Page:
Aerospace & Defense

  • February 13, 2024

    Fox Rothschild Beefs Up Government Contracts Team In DC

    Fox Rothschild LLP has added an experienced government contracts attorney from Sheppard Mullin Richter & Hampton LLP to its Washington, D.C., office.

  • February 13, 2024

    Blocked Emails No Excuse For Missed Deadline, GAO Says

    The National Geospatial-Intelligence Agency reasonably eliminated a Virginia consulting company's bid for a $71.1 million task order because it did not receive the company's emailed revisions by a deadline, the U.S. Government Accountability Office ruled, even though the agency's cybersecurity software blocked the emails.

  • February 12, 2024

    Canadian Admits To Aiding Illicit Russian Export Scheme

    A Canadian woman on Monday admitted to laundering funds from what prosecutors say was a scheme to evade U.S. sanctions by secretly exporting millions of dollars in sensitive technology to Russia, some of which has been used in the war against Ukraine.

  • February 12, 2024

    Private Cos. Back Gov't Move to Toss $40B Ligado Suit

    Ligado Networks hasn't been allowed to launch its long-planned and controversial 5G foray into the L-Band because it would be dangerous, not because of any secret government conspiracy, a coalition of companies and aviation groups have lined up to tell the U.S. Court of Federal Claims.

  • February 12, 2024

    Aerospace Supplier Can Kick Gulfstream Supply Deal

    A Texas bankruptcy court has said bankrupt supply-chain management company Incora can ditch its contract to buy aerospace parts on behalf of Gulfstream Aerospace Corp., which would repurchase them for fixed prices.

  • February 12, 2024

    NY Judge Keeps Navy Contract Trade Secrets Suit Alive

    A New York federal judge partially upheld a trade secrets case against L3 Harris Cincinnati Electronics Corp., finding that BAE Systems plausibly alleged that it was cut out of a government contract for naval defense technology after sharing its proprietary information.

  • February 12, 2024

    Biden Signs Law To Protect Servicemembers' Personal Info

    President Joe Biden signed into law a bipartisan bill that aims to protect the personally identifiable information of servicemembers when their private household goods are shipped internationally. 

  • February 12, 2024

    Newman Cleared To Fight Law In DC, But Not Suspension

    U.S. Circuit Judge Pauline Newman may challenge the law she has been suspended under, but she cannot get an injunction that would allow her to hear cases on the Federal Circuit again, nor fight how the law has been directly applied to her, a D.C. federal judge said Monday.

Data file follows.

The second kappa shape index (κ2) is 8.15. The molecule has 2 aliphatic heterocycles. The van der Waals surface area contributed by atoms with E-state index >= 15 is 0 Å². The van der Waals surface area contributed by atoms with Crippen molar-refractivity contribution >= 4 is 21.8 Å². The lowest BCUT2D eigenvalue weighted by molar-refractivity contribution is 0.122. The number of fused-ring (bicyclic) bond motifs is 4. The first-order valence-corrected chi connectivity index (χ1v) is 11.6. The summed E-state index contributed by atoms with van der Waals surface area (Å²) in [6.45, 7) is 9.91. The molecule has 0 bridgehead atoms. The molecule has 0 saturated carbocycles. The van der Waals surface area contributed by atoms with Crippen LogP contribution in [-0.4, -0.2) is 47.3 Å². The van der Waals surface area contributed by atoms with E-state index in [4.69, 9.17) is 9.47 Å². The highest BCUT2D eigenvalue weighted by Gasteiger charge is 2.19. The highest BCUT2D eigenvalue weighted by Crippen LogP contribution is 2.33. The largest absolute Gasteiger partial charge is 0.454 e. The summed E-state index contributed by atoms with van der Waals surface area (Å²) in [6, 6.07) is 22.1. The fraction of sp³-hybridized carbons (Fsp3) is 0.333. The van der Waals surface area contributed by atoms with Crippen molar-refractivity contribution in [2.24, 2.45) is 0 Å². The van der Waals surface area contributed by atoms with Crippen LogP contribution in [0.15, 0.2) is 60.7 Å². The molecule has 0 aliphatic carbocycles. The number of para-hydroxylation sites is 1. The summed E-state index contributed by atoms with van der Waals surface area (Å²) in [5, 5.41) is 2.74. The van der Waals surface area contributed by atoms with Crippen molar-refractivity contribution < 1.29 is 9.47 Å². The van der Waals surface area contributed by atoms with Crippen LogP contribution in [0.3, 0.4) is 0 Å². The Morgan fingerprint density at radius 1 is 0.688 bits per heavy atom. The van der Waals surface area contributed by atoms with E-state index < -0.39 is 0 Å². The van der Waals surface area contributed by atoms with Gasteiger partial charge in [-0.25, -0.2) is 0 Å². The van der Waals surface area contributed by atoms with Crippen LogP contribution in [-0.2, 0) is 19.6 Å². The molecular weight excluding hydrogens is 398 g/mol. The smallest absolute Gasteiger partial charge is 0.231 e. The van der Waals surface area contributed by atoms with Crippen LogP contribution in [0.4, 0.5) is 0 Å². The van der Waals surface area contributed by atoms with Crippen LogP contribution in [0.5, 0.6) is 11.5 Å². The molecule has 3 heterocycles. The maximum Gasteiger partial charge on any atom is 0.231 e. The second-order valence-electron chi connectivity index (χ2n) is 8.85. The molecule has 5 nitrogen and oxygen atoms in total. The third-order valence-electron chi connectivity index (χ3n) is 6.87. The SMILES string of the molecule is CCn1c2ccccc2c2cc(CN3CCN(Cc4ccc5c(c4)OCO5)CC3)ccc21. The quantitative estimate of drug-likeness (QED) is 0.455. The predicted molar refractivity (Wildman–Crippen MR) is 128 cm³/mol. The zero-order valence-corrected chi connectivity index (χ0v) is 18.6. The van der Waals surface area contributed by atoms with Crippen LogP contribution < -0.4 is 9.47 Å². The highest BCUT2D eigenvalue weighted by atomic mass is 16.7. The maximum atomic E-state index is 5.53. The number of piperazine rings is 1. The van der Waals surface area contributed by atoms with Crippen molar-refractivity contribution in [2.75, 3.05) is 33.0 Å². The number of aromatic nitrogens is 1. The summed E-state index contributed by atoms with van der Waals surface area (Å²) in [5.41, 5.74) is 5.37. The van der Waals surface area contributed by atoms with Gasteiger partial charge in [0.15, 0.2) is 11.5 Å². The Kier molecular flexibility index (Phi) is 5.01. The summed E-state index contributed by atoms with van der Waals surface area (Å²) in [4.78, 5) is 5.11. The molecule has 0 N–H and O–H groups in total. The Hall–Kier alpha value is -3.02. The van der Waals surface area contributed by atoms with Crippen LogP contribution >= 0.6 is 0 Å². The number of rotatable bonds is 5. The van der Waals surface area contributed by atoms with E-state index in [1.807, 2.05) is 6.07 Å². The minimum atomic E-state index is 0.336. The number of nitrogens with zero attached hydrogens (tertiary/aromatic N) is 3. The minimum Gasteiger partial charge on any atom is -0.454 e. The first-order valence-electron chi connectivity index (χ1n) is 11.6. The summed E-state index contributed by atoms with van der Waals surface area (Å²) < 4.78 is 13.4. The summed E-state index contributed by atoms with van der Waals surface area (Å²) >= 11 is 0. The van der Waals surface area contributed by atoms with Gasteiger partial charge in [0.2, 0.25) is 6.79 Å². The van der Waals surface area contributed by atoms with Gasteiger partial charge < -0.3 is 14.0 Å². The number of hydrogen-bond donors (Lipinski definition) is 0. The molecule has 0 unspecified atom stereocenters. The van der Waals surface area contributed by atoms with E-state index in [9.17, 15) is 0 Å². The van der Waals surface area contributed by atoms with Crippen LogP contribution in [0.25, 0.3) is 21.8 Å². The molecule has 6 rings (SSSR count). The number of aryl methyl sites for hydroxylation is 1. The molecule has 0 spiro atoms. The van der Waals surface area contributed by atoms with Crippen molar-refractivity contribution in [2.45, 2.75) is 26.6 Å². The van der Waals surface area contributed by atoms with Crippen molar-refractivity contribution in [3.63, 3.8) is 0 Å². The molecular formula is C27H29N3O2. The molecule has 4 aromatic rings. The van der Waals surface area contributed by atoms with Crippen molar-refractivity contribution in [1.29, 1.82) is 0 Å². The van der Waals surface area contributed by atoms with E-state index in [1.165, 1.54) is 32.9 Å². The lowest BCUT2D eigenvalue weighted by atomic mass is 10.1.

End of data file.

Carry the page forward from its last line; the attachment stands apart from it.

• February 09, 2024

    DC Circ. Affirms Union Pension Fund Can Dodge Arb. Awards

    The D.C. Circuit on Friday affirmed two employers' losses in two suits brought by a pension fund for the International Association of Machinists, finding an actuary can set assumptions for a measurement date after the fact based on information that was available as of that date.

  • February 09, 2024

    House Dems Press Army For Data On Ammo Production Deal

    Two House Democrats raised concerns Thursday that the U.S. Army wasn't tracking ammunition produced in a government-owned, contractor-run plant, saying without proper oversight, ammunition in that plant could wind up in the hands of a mass shooter.

  • February 09, 2024

    Fed. Circ. Disputes Newman's Filing Alleging Listserv Cut

    In response to Federal Circuit Judge Pauline Newman's filing alleging she has been cut from the circuit's judicial listserv, the other circuit judges on Friday told the court overseeing her lawsuit challenging her suspension that they "dispute both the accuracy and relevance of those legal and factual points" in her brief.

  • February 09, 2024

    Biden Admin. Seeks Suppliers For Major Clean Energy Deals

    The Biden administration is looking for contractors to provide clean electricity to civilian and defense agencies in the mid-Atlantic and Midwest states for what it says will be one of the federal government's "largest-ever clean electricity purchases."

  • February 09, 2024

    Industry Groups Call For Wider Effort To Stop Houthi Attacks

    More than 100 industry groups are calling for more governments to support military efforts to stop attacks on commercial vessels in the Red Sea by Yemen's Houthi rebels, which they said have disrupted at least $80 billion in cargo in recent months.

  • February 09, 2024

    Sen. Dems Hail Biden Support On Humanitarian Aid Protection

    A group of Senate Democrats on Friday applauded the president's new directive to ensure that all recipients of U.S. military assistance comply with international law and agree not to block delivery of U.S.-supported humanitarian aid.

  • February 09, 2024

    GE Aerospace To Pay $443K To End DOL Sex Bias Probe

    GE Aerospace will pay $443,000 to resolve the U.S. Department of Labor's allegations that it discriminated against women by failing to hire qualified female applicants to fill manufacturing operations associate positions in its Rutland, Vermont, facility, the agency said Friday.